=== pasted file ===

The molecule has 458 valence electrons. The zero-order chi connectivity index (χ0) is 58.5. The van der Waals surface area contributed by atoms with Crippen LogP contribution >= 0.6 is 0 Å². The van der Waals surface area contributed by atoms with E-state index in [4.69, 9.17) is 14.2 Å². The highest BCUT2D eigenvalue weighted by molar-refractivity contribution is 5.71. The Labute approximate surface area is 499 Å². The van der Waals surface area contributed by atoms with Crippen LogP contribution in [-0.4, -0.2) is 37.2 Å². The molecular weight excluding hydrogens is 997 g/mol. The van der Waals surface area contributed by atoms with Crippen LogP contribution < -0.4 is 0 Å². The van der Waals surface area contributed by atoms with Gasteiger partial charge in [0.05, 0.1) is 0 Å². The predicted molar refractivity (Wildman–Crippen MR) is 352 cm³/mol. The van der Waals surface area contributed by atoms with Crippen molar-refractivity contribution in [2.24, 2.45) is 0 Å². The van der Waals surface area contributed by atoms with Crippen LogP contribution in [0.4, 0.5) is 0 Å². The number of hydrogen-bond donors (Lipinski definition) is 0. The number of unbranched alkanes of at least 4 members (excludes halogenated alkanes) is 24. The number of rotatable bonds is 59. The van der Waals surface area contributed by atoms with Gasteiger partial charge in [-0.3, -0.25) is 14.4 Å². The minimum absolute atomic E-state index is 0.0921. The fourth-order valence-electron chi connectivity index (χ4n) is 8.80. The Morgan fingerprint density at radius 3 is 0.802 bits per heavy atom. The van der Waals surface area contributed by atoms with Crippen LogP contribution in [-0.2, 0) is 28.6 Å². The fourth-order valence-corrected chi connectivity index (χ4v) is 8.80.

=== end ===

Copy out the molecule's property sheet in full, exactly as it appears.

The molecule has 458 valence electrons. The zero-order chi connectivity index (χ0) is 58.5. The van der Waals surface area contributed by atoms with Crippen LogP contribution >= 0.6 is 0 Å². The van der Waals surface area contributed by atoms with E-state index in [4.69, 9.17) is 14.2 Å². The highest BCUT2D eigenvalue weighted by molar-refractivity contribution is 5.71. The Labute approximate surface area is 499 Å². The van der Waals surface area contributed by atoms with Crippen LogP contribution in [-0.4, -0.2) is 37.2 Å². The molecular weight excluding hydrogens is 997 g/mol. The van der Waals surface area contributed by atoms with Crippen LogP contribution < -0.4 is 0 Å². The van der Waals surface area contributed by atoms with Gasteiger partial charge in [0.05, 0.1) is 0 Å². The predicted molar refractivity (Wildman–Crippen MR) is 352 cm³/mol. The van der Waals surface area contributed by atoms with Crippen molar-refractivity contribution in [2.24, 2.45) is 0 Å². The van der Waals surface area contributed by atoms with Crippen LogP contribution in [0.4, 0.5) is 0 Å². The number of hydrogen-bond donors (Lipinski definition) is 0. The number of unbranched alkanes of at least 4 members (excludes halogenated alkanes) is 24. The number of rotatable bonds is 59. The van der Waals surface area contributed by atoms with Gasteiger partial charge in [-0.3, -0.25) is 14.4 Å². The minimum absolute atomic E-state index is 0.0921. The fourth-order valence-electron chi connectivity index (χ4n) is 8.80. The Morgan fingerprint density at radius 3 is 0.802 bits per heavy atom. The van der Waals surface area contributed by atoms with Crippen LogP contribution in [-0.2, 0) is 28.6 Å². The fourth-order valence-corrected chi connectivity index (χ4v) is 8.80.